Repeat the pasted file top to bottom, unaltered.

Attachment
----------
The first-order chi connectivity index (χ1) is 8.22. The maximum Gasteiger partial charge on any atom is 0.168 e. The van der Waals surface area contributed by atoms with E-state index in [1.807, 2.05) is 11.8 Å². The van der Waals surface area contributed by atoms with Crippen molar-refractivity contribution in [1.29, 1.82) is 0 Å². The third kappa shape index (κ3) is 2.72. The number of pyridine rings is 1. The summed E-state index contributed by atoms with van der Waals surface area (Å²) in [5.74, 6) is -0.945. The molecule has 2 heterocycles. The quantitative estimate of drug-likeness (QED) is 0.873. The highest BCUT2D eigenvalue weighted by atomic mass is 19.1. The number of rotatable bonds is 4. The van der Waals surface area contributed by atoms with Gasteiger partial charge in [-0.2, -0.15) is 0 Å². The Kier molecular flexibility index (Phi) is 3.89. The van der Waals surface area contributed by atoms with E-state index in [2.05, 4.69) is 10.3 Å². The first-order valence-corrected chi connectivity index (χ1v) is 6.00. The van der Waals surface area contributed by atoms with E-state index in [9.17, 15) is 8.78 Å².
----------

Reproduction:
The first-order chi connectivity index (χ1) is 8.22. The maximum Gasteiger partial charge on any atom is 0.168 e. The van der Waals surface area contributed by atoms with E-state index in [1.807, 2.05) is 11.8 Å². The van der Waals surface area contributed by atoms with Crippen molar-refractivity contribution in [1.29, 1.82) is 0 Å². The third kappa shape index (κ3) is 2.72. The number of pyridine rings is 1. The summed E-state index contributed by atoms with van der Waals surface area (Å²) in [5.74, 6) is -0.945. The molecule has 2 heterocycles. The quantitative estimate of drug-likeness (QED) is 0.873. The highest BCUT2D eigenvalue weighted by atomic mass is 19.1. The number of rotatable bonds is 4. The van der Waals surface area contributed by atoms with Gasteiger partial charge in [-0.2, -0.15) is 0 Å². The Kier molecular flexibility index (Phi) is 3.89. The van der Waals surface area contributed by atoms with E-state index in [2.05, 4.69) is 10.3 Å². The first-order valence-corrected chi connectivity index (χ1v) is 6.00. The van der Waals surface area contributed by atoms with E-state index in [9.17, 15) is 8.78 Å².